Tuesday, March 30, 2010

Where The Sidewalk Ends by Shel Silverstein

Where The Sidewalk Ends: poems and drawings of Shel Silverstein
176 pages
Published November 1974 by Harper Collins
Source:My kids got this one for Christmas 1995

The Barnes and Noble site says this one is recommended for ages 9-12; to which I say phooey. My boys were both younger than this when they got this book and they loved it. I'm a couple of years older than 12 now and I found it delightful.

Silverstein uses all types of rhyme and poetry, including one poem that runs down the neck of a giraffe and another that is written on a woman's nose. He never talks down to the reader and using humor even manages to instill a few life lessons. I've read this book many times with my kids but this time suddenly caught the poem advocating vegetarianism, the one bemoaning the idea of bringing a child into the a world filled with pollution and war, and one advising against racism.
No Difference

Small as a peanut,
Big as a giant,
We're all the same size
When we turn off the light.

Rich as a sultan,
Poor as a mite,
We're all worth the same
When we turn off the light.

Red, black or orange,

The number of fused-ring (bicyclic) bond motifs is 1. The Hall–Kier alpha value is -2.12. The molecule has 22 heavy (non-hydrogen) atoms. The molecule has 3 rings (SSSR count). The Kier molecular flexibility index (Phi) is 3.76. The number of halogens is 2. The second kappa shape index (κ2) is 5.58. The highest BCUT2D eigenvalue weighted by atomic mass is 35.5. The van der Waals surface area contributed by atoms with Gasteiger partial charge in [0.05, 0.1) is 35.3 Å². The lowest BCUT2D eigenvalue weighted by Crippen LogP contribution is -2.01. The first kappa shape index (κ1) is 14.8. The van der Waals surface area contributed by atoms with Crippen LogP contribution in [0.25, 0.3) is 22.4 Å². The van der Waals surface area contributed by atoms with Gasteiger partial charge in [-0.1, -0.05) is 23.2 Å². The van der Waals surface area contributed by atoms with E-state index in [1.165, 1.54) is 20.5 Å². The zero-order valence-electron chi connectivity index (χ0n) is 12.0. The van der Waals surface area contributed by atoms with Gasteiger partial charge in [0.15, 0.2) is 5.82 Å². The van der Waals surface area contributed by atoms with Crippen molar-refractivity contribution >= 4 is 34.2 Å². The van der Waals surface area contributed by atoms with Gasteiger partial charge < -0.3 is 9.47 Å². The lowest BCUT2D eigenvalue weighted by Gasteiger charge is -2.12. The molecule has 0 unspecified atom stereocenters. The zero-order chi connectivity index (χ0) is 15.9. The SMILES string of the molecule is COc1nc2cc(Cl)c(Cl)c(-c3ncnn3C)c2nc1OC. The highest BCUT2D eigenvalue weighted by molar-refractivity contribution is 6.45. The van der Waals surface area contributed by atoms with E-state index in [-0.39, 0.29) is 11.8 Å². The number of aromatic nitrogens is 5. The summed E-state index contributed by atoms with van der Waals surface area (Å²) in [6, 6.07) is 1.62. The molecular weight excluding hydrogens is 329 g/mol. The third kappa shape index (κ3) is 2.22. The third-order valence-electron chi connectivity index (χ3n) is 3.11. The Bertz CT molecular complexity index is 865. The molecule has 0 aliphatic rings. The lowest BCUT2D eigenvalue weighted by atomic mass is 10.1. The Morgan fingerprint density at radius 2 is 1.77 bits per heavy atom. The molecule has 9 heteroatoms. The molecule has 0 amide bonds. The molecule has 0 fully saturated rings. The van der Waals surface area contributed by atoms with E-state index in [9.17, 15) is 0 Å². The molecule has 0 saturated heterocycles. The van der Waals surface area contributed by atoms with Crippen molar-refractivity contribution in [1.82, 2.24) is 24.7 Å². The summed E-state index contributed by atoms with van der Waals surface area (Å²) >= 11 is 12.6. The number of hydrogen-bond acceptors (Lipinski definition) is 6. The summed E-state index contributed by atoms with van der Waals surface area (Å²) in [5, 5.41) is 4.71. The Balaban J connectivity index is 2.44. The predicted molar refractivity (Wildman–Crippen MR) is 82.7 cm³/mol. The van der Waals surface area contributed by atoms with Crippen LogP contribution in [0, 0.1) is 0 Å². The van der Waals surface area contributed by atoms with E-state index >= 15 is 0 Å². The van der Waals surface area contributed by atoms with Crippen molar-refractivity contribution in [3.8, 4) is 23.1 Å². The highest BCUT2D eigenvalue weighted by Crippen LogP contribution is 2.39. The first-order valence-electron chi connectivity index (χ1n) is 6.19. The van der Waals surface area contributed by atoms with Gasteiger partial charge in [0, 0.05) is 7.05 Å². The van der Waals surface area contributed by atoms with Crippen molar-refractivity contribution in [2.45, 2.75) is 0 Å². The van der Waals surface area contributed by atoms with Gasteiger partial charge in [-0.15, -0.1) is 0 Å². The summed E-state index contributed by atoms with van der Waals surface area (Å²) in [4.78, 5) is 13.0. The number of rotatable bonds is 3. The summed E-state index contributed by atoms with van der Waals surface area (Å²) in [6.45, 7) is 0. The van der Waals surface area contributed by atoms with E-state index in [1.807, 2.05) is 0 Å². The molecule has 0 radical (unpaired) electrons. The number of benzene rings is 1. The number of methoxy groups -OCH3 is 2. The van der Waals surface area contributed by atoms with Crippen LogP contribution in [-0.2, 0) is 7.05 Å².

Yellow or white,
We all look the same
When we turn off the light

So maybe the way
To make everything right
Is for God to just reach out
And turn off the light!
How did I not notice these before? Oh yeah--it was probably because some of the time I was traveling down memory lane. Where The Sidewalk Ends includes the poems "Boa Constrictor" which was recorded by Peter, Paul, and Mary and "The Unicorn" recorded by The Irish Rovers, both songs I loved growing up.

One of my kids favorites:
The Hat

Teddy said it was a hat,
So I put it on.
Now Dad is saying,
"Where the heck's
the toilet plunger gone?

When my oldest got a sink plunger as a joke a few months after they got this book, Mini-me promptly placed it on his head just like Shel Silverstein's drawing!

I picked this one up again as part of the You've Got Mail challenge. I had so much fun with this one, I'm going to have to pull another of the kids' poetry books off the shelf!


  1. I so loved this book! Good thing my first grade teacher ignored the age recommendation (did they even do that twenty-plus years ago?) and read it to us in the afternoons. These moments were among my first realizations that books were something truly special. I am with you...this book is one for all ages:)

  2. My daughter was younger when she got this book, too. We have so much fun with this book. She's actually going to write up her thoughts about Silverstein and this book for Serena's National Poetry Month Blog Tour!

    Diary of an Eccentric